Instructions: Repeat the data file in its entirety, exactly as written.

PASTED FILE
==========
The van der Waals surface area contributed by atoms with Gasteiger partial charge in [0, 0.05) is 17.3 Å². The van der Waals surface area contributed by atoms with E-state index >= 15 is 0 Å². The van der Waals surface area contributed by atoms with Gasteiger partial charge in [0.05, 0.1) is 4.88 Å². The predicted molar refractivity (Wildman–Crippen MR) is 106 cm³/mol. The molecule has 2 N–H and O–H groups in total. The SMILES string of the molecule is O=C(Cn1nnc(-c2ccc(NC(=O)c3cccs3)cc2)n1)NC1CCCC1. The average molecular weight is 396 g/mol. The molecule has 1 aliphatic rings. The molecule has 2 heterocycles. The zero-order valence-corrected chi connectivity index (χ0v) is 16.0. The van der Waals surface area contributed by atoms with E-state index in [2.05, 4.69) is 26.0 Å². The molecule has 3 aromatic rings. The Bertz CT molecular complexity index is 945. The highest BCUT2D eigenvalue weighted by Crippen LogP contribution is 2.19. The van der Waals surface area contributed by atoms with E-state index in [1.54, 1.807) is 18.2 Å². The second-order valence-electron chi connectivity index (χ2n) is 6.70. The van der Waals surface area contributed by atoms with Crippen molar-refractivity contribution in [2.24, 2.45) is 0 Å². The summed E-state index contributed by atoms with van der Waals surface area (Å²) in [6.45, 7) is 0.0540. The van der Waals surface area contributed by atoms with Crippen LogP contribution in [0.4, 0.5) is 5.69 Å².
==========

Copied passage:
The van der Waals surface area contributed by atoms with Gasteiger partial charge in [0, 0.05) is 17.3 Å². The van der Waals surface area contributed by atoms with E-state index >= 15 is 0 Å². The van der Waals surface area contributed by atoms with Gasteiger partial charge in [0.05, 0.1) is 4.88 Å². The predicted molar refractivity (Wildman–Crippen MR) is 106 cm³/mol. The molecule has 2 N–H and O–H groups in total. The SMILES string of the molecule is O=C(Cn1nnc(-c2ccc(NC(=O)c3cccs3)cc2)n1)NC1CCCC1. The average molecular weight is 396 g/mol. The molecule has 1 aliphatic rings. The molecule has 2 heterocycles. The zero-order valence-corrected chi connectivity index (χ0v) is 16.0. The van der Waals surface area contributed by atoms with E-state index in [2.05, 4.69) is 26.0 Å². The molecule has 3 aromatic rings. The Bertz CT molecular complexity index is 945. The highest BCUT2D eigenvalue weighted by Crippen LogP contribution is 2.19. The van der Waals surface area contributed by atoms with E-state index in [1.54, 1.807) is 18.2 Å². The second-order valence-electron chi connectivity index (χ2n) is 6.70. The van der Waals surface area contributed by atoms with Crippen molar-refractivity contribution in [2.24, 2.45) is 0 Å². The summed E-state index contributed by atoms with van der Waals surface area (Å²) in [6.45, 7) is 0.0540. The van der Waals surface area contributed by atoms with Crippen LogP contribution in [0.4, 0.5) is 5.69 Å².